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Economic Sector:

You can classify business according to the stage of the production process that the business is involved in. There are 3 divisions; primary, secondary and tertiary. Economic sectors help categories business activities and procedures.

Primary sector; extracts raw materials from natural resources. It included farming, fishing and mining. The primary sector industries are in decline in the UK, mainly because it is often cheaper to import raw materials from other countries, and trade barriers have made it more difficult for UK companies to export raw materials. There has also been a decline in the number of people employed in farming- the number of people working in farming in the UK is now less than half what it was at the start of the 1970s.

Secondary sector; process the raw materials that come from the primary sector. Secondary industry included manufacturing and construction. Secondary sector industries have also been declining, mainly because companies are moving production to other parts of the world where manufacturing costs are lower. This increases their profits, because they can produce their products more cheaply but still their products to UK consumers at the same price.

Tertiary sector; this is the service sector which provides services to individuals and to businesses in the primary and secondary sectors. In most developed countries the tertiary sector has expanded over the last few decades- the UK economy is now mainly made up of tertiary sector companies. 


In order to determine a company's size we must look at a criteria to help us to classify whether it is a small or a big business. Number of employees, number of offices etc, turnover and profit levels, stock market value- public limited companies, capital employed.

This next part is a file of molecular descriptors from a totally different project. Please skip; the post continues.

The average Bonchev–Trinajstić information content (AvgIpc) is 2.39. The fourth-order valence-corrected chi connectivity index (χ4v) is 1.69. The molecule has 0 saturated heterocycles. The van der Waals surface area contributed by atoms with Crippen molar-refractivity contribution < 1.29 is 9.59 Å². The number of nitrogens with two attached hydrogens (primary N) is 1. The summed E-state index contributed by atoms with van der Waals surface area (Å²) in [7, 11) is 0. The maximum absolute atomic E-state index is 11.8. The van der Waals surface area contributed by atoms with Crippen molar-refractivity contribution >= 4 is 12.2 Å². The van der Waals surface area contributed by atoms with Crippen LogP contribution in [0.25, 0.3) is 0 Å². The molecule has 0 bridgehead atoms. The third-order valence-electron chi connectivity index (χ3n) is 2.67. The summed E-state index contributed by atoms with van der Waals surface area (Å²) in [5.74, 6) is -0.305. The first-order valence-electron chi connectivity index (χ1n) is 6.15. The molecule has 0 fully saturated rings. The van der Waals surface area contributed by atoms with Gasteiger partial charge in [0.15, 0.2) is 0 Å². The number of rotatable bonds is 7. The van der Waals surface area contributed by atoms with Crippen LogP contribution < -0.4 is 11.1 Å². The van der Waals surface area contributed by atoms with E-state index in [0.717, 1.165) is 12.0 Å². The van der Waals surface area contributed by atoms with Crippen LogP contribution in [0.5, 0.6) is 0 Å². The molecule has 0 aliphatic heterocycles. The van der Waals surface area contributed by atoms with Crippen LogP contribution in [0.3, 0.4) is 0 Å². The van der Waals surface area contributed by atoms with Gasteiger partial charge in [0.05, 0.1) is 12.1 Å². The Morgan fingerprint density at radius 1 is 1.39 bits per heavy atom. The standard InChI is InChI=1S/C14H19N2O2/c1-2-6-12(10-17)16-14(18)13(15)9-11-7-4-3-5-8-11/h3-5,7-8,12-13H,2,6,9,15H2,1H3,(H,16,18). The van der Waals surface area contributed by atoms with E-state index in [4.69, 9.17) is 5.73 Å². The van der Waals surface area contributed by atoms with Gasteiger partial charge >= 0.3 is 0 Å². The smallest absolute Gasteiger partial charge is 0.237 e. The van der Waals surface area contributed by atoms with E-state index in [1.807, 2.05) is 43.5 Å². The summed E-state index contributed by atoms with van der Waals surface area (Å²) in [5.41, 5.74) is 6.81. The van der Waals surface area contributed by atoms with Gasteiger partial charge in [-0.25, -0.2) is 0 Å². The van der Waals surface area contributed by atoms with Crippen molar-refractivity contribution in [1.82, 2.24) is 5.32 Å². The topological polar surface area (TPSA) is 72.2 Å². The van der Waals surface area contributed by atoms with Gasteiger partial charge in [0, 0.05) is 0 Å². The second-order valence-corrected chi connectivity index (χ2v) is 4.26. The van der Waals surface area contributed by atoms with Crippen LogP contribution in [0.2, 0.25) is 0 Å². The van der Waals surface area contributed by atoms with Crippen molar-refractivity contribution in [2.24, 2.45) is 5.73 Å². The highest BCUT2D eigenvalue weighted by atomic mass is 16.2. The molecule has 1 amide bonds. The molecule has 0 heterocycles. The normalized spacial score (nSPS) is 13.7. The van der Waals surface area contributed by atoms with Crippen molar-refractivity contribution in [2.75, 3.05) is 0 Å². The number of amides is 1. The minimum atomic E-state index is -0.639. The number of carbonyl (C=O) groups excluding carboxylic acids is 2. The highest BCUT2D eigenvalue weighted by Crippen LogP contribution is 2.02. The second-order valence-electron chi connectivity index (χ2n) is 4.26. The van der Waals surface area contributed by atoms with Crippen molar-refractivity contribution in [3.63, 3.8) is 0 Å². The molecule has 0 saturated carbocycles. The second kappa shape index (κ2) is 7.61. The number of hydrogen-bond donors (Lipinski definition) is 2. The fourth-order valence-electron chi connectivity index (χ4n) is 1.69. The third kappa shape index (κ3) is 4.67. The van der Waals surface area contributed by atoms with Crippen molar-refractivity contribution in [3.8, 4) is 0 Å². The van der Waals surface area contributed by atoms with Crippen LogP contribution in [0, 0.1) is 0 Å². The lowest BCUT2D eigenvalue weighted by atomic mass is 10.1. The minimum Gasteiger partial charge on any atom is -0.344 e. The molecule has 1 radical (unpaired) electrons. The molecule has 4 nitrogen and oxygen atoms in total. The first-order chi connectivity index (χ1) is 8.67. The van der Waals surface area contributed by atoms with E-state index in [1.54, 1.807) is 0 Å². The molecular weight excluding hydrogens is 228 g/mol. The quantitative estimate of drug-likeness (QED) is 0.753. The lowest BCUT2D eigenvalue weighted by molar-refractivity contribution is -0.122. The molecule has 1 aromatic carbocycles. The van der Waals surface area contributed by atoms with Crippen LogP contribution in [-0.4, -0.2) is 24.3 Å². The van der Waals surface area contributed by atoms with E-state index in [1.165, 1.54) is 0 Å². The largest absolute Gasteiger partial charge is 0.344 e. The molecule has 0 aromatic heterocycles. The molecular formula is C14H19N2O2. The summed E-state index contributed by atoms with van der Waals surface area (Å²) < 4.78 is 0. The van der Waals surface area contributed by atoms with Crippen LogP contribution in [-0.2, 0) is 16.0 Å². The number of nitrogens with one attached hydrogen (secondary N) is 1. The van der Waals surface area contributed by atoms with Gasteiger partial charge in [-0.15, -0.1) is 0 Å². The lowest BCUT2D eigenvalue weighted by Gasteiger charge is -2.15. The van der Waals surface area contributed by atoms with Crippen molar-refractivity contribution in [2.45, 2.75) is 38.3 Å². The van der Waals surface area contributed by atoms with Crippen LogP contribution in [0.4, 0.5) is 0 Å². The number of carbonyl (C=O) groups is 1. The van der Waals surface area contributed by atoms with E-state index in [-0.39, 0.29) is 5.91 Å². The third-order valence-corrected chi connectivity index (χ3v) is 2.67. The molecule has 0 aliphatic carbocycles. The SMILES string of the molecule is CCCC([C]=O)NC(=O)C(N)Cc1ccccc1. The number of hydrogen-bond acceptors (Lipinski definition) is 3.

Economies of scale mean that as output increases, the cost of producing each item goes down. Internal economies of scale increase efficiency within an individual firm. There are different types of internal economies of scale. 

  • Technical: all about production. Production methods for large volumes are often more efficient. Large businesses can afford to pay for better, more advanced machinery, which means they might need fewer staff and wage costs will fall. 
  • Specialisation: large businesses can employ managers with specialist skills and separate them out into specialised departments. This is cheaper than paying external firms to do the work.
  • Purchasing: large businesses can negotiate discounts when buying supplies. They can get bigger discounts and longer credit periods than smaller competitors.
  • Financial: large firms can borrow at lower interest rates than smaller firms. Lenders feel more comfortable lending money to a big firm than a small firm.
  • Marketing: the cost of an ad campaign is a fixed cost. A business with a large output can share out the cost over more products than a business with a low output.
  • Risk-bearing: diversification into several different markets or to cater to several different market segments. Large firms have a greater ability to bear risk than their small competitors. 

External economies of scale happen when industries are concentrated in small…


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